Strange Sinema 55: Lost Summer - Thurs. August 23 - 8PM

Oddball Films presents Strange Sinema 55: Lost Summer, an evening of newly uncovered gems, new finds and offbeat films from America’s strangest film archive, all hand-picked by curator Stephen Parr. Tonight’s program features a look at the lost summers of wayward, wandering and just plain confused youth along with quirky highlights and histories from our nation’s most popular summer hotspots. Visit San Francisco, SoCal, Mazatlan and even Niagara Falls in all its glory. Highlights include: Banana Skin Freaks (1960s), a only-in-San Francisco shot film featuring banana skin smoking freaks in a post Be-In Golden Gate Park, Skater Dater (1965), the quintessential award-winning young love/sidewalk surfing film, (with a boss soundtrack by Davie Allen and the Arrows), The Day That Sang and Cried (1968) showcases the SoCal teen angst of the 1960s produced by Dale Smallin (The Surfaris), Come to LA (1970s) an unintentionally hilarious promo for LA produced by the LA Visitors Bureau (Where else can you have lunch outside every day?) replete with bikinis clad gals on the beach, Matzlatlan Mexico (1960s) watch trashy tourists play donkey polo
on the beach in this swingin’ home movie!, Niagara Falls (1985), witness daredevils go over the falls in barrels in this Blue-Ribbon awarded doc about the history of America’s favorite honeymoon destination, “educate” yourself on How to Choose a Sunscreen (1985) Plus! Rolling in Style (1954) a rolling fashion show on wheels hits the farm belt!

Date: Thursday, August 23, 2012 at 8:00pm
Venue: Oddball Films, 275 Capp Street San Francisco
Admission: $10.00 Limited Seating RSVP to or (415) 558-8117


Banana Skin Freaks (B+W, 1960s)
Hippies in Golden Gate Park freak-out in a post-Be-In Summer of Love with banana skins (Remember the Donovan song “Mellow Yellow”?) you know, the fruit skins that supposedly made you high...what else?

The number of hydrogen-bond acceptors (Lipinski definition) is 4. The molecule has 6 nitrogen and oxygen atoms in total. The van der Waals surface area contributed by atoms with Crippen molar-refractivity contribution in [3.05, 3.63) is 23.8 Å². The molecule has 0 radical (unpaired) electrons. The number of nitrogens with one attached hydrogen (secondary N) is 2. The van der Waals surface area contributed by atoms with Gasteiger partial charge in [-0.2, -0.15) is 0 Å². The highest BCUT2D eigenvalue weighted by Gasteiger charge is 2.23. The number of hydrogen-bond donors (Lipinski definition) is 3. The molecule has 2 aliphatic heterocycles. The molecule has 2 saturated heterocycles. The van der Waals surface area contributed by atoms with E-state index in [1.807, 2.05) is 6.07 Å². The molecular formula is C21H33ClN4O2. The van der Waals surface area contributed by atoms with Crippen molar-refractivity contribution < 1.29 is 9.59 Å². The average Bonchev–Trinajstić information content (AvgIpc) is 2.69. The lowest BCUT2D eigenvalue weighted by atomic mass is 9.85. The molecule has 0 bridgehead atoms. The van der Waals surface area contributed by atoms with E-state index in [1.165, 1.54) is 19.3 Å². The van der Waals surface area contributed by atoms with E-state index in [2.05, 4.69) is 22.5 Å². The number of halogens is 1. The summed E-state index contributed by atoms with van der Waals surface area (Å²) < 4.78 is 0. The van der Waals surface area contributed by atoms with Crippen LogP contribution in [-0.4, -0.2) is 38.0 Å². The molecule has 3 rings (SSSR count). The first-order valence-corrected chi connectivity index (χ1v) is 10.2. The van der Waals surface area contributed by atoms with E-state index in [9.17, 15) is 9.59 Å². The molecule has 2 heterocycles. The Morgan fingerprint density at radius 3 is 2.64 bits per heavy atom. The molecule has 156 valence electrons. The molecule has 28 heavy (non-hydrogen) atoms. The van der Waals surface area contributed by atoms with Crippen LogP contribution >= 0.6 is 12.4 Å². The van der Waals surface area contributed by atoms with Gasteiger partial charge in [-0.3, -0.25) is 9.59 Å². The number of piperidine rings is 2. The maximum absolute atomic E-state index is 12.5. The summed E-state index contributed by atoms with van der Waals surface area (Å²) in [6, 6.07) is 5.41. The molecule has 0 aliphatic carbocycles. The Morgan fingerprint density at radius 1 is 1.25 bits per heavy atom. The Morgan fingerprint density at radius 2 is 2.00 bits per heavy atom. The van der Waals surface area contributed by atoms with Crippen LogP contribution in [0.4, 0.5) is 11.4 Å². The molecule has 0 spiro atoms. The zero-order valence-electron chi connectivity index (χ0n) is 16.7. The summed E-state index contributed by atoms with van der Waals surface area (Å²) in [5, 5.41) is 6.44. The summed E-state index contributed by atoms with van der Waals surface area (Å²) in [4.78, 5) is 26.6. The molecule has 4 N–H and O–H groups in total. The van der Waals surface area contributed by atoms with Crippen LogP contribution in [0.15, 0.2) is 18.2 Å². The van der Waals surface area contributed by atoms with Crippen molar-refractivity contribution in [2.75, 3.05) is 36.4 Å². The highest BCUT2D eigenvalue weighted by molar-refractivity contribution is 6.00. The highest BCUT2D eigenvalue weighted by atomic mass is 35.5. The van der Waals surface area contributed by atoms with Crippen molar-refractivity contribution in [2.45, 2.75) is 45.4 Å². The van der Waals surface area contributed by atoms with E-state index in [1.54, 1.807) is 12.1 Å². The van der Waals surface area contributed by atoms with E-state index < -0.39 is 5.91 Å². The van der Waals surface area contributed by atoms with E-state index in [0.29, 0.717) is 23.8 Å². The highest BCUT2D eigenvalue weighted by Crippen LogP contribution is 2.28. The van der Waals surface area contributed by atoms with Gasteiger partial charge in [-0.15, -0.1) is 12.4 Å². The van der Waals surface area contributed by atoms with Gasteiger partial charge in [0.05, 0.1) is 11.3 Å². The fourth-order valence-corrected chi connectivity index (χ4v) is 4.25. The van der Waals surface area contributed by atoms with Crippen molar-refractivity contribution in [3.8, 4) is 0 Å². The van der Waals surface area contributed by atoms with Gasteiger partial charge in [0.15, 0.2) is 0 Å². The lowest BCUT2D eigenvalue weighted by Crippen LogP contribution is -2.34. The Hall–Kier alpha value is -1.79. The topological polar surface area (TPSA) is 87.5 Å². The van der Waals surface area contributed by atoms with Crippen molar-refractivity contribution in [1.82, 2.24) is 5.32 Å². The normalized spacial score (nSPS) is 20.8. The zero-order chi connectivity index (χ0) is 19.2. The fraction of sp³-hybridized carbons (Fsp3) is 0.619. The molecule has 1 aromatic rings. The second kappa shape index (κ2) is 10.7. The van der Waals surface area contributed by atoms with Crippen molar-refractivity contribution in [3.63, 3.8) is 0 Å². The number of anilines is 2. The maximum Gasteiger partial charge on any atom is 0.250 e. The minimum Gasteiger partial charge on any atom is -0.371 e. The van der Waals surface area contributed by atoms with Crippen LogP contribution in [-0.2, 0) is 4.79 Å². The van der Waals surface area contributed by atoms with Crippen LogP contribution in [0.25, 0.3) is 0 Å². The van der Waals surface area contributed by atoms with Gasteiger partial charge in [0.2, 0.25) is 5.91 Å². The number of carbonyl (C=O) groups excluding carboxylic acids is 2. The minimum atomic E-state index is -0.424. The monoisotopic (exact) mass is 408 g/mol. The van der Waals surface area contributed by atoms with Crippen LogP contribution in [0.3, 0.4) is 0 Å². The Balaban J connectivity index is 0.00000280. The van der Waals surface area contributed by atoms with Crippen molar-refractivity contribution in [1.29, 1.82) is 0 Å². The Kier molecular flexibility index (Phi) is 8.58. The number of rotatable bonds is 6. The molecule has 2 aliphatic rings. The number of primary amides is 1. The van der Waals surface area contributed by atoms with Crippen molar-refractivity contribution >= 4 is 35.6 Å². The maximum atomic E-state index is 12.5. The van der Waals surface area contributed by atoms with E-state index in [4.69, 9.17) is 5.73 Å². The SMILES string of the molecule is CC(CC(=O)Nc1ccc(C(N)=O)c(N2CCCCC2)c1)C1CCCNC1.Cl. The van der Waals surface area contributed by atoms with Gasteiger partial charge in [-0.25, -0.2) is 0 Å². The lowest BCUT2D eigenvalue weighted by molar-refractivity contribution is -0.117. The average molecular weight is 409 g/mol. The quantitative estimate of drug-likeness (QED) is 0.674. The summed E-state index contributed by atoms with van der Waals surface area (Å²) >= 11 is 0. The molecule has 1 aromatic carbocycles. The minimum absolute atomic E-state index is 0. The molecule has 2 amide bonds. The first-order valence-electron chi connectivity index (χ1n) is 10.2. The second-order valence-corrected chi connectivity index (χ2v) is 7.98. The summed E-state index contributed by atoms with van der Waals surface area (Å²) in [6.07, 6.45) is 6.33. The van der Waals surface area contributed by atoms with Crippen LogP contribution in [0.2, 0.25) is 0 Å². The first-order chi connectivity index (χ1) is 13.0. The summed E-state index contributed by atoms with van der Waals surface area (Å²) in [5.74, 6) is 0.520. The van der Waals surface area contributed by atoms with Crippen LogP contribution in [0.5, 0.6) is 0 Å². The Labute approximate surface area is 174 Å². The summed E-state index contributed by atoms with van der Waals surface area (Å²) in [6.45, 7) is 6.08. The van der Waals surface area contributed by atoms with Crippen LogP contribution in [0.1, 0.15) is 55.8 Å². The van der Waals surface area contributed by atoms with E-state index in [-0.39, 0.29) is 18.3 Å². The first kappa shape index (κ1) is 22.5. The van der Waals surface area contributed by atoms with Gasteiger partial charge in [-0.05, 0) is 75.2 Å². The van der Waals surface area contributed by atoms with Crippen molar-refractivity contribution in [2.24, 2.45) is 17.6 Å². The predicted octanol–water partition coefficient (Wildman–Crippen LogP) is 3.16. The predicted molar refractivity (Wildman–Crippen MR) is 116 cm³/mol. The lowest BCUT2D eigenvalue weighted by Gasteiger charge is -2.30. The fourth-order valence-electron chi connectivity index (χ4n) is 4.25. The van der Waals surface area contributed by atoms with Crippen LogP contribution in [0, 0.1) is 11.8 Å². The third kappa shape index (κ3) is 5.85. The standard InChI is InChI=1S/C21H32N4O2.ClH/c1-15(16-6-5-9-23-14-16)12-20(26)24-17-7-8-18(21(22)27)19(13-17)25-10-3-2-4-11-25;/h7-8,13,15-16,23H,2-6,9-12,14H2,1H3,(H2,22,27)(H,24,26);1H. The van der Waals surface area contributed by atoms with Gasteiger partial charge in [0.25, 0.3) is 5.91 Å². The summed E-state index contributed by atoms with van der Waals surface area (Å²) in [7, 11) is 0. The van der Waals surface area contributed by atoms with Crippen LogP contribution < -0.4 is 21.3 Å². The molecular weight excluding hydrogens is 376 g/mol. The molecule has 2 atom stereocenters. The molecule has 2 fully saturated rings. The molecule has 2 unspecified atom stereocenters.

Skater Dater (Dir. Noel Black, Color, 1965
Directed by Noel Black (who went on to direct the cult feature Pretty Poison), Skater Dater has developed a strong following both for it’s amazing skateboarding and it’s surf-inspired Davie Allen and the Arrows soundtrack. Skaterdater has your proverbial summer fun all sewn up; sidewalk surfing action, blue Southern California sky, matching racing stripe jackets, blondes on Schwinn Sting-Rays, white jeans, first love, a boss surf rock soundtrack and a downhill finale.  Winner of the Palme d’Or at Cannes in 1966 and nominated for an Academy Award, this no-dialogue short comes off like a SoCal Quadrophenia, as the young protagonist falls for a cutie and struggles to break away from the crowd.  Features riders from the Imperial Skateboarding Club out of Torrance, CA.

The Day That Sang and Cried (Color, 1968)
Thanks to Albert Steg from Zampano’s Playhouse in Boston for turning us on to this film. Produced by Dale Smallin for Centron this film uses slow motion photography, flash-backs, and 1960s rock music to portray a day in the life of a teen-aged boy. Reveals the boy's thoughts and conveys his search for identity. Smallin was also producer of what would become one of the world’s best-known surf bands - The Surfaris. It was Dale who arranged to record the band's first single Wipe Out/Surfer Joe and release on his small independent label DFS Records. Dale continued to make short educational and industrial films into the 70's. As Mr. Steg says in his notes to last years “Depraved Youth “ program this film ”portrays a groovier, more sympathetic late-60s approach that attempted to reveal the inner life of the perennially troubled teen”. Yeah man!

Come to LA! (Color, 1970s)